Having a dependable tent is always important when camping. Whether you are car-camping or hiking-in to a spot make sure you have a tent with a rainfly. You should also purchase a tent in preparation for the amount of people you will be with and choose a tent based on the season you plan to be camping during. The 3-season tent is most likely your best bet for purchase because it provides shelter from insects, can likely withstand rain and keep you dry and warm.
Sleeping Bag and Pad
The best buy for a great sleeping bag is always the zer degree bags. These bags are great for 3-season weather –or for the brave: snowy conditions. Nothing is worse than freezing all night when you are camping; even in the middle of summer you can catch a cold, rainy evening. Instead of lugging that old blow-up mattress around, try a light-weight sleeping pad that will keep you off the ground. Sleeping pads are cost-effective and great for campers that are hiking-in to their site because they are easier to carry. You can manually blow them up and roll them up as you would a yoga mat.
Pack the Essentials
Regardless of where you are camping or hiking, you will most likely need a few of these essential items:
- Sunblock to protect against harmful rays.
- Bug spray to protect against insects. Also, always check yourself for ticks after every hike and thoroughly when you return home from camping.
- Extra clothing for hiking, especially if you are hiking larger mountains. Never wear cotton on a mountain range. Wear synthetic clothing that will dry fast and pack your rain coat, gloves, and hat. Weather can change very quickly on a ridge line.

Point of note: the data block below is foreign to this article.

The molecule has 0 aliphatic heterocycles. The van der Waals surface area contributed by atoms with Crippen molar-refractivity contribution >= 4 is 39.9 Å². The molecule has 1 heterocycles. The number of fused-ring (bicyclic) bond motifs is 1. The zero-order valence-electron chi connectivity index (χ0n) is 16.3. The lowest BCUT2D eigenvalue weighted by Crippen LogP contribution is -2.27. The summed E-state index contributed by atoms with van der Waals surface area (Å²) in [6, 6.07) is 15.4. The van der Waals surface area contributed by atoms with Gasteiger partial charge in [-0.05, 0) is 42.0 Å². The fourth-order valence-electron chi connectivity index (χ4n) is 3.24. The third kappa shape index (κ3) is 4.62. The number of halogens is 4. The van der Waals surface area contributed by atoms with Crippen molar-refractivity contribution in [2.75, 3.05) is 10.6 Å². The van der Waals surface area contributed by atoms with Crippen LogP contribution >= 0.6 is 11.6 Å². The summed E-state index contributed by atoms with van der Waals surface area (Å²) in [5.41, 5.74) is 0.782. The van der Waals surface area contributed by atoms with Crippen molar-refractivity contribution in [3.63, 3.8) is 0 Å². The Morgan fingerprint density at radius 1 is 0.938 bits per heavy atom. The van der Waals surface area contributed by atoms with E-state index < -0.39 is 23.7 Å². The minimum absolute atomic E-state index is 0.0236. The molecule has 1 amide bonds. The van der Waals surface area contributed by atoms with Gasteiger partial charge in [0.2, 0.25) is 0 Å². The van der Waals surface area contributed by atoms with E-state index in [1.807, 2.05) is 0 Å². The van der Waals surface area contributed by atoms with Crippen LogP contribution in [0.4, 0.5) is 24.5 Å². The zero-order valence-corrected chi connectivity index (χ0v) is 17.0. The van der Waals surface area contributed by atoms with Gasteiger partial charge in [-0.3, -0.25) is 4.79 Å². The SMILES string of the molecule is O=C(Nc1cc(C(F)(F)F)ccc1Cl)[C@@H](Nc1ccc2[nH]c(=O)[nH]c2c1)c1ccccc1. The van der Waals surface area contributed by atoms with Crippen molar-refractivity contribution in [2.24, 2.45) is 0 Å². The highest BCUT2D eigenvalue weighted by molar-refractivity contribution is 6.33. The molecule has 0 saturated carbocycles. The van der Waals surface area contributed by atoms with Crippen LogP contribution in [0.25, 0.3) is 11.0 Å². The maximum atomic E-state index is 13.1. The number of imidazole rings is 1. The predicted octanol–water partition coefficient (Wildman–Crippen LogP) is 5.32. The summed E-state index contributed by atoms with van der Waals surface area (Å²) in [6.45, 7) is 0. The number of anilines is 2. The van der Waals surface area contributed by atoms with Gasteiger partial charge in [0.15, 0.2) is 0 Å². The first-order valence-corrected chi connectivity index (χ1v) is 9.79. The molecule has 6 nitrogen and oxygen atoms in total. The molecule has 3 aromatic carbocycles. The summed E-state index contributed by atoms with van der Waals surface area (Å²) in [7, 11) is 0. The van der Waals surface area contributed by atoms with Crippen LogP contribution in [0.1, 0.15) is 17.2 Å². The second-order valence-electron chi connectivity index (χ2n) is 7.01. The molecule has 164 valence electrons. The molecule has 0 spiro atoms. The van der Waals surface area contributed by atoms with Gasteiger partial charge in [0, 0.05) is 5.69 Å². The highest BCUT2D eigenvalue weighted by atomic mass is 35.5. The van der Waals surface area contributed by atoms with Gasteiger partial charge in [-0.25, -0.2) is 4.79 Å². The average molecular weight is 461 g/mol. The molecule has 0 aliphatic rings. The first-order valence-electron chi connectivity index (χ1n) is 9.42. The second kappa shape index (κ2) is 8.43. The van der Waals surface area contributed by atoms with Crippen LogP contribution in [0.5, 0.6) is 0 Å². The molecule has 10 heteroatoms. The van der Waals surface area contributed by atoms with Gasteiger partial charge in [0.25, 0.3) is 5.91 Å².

- Headlamp or flashlight when you are hiking, even if you anticipate returning back to your campsite early, you can always get lost.
- Waterproof matches in the event you do not have a lighter and it is raining.
- Extra food and a ton of water! Hydration is key when camping.
- Map and Compass
- Pack a knife or utility tool for unexpected projects.
- Baby wipes are great for refreshing and cleaning anything –especially for children!
- First-aid Kit Including: Band-Aids, alcohol wipes, blister block, tweezers, Benadryl, aspirin, gauze and sport tape for sprains.
- Always pack some rope and duct tape-you never know when you will need to craft a laundry line or tape a leak.
- Don’t forget the toilet paper! Use an older Foldger’s coffee container to keep it dry.
Be sure to follow camping guidelines when travelling out of state. Bringing wood that travels from one state to another is a big hazard to the natural environment because harmful bugs can travel on wood, making it even harder for environmental management to maintain their forests. Always pick up wood local to where you are camping. To start a fire, fire starters are a great option or you can choose to make your own.
DIY Fire starter: Fill dryer lint in a recycled toilet paper roll or egg carton. Coat with wax. Or soak cotton balls in alcohol or petroleum jelly, using a plastic bag for storage.
Natural Repellant around the Fire: Use dried sage or dried lavender to naturally repel bugs. Tie the herbs up and let them dry out. Bring them to your next fire and let them burn off to the side of your fire.
The best lighting used for camping is truly a headlamp instead of a flashlight. Headlamps allow you to be mobile and handsfree. Plus, they are fun to use!
Bring the cards, a board game or embark on a photograph scavenger hunt. All of these are great for both children and adults keeping you and them entertained during downtime.
A Few Great Camping Hacks
- Use frozen water jugs to keep food cold in a cooler for longer, then you can drink the water as it melts.
- Make a portable candle out of an Altoid tin using wax and a wick.
- Put 1 part tea tree oil and 2 parts water in a spray bottle for natural tick repellent.
- If cooking with egg whites, pour them in a recycled water bottle for easier transportation.
- Wrap your food in foil and place it over the fire for easy, mess-free cooking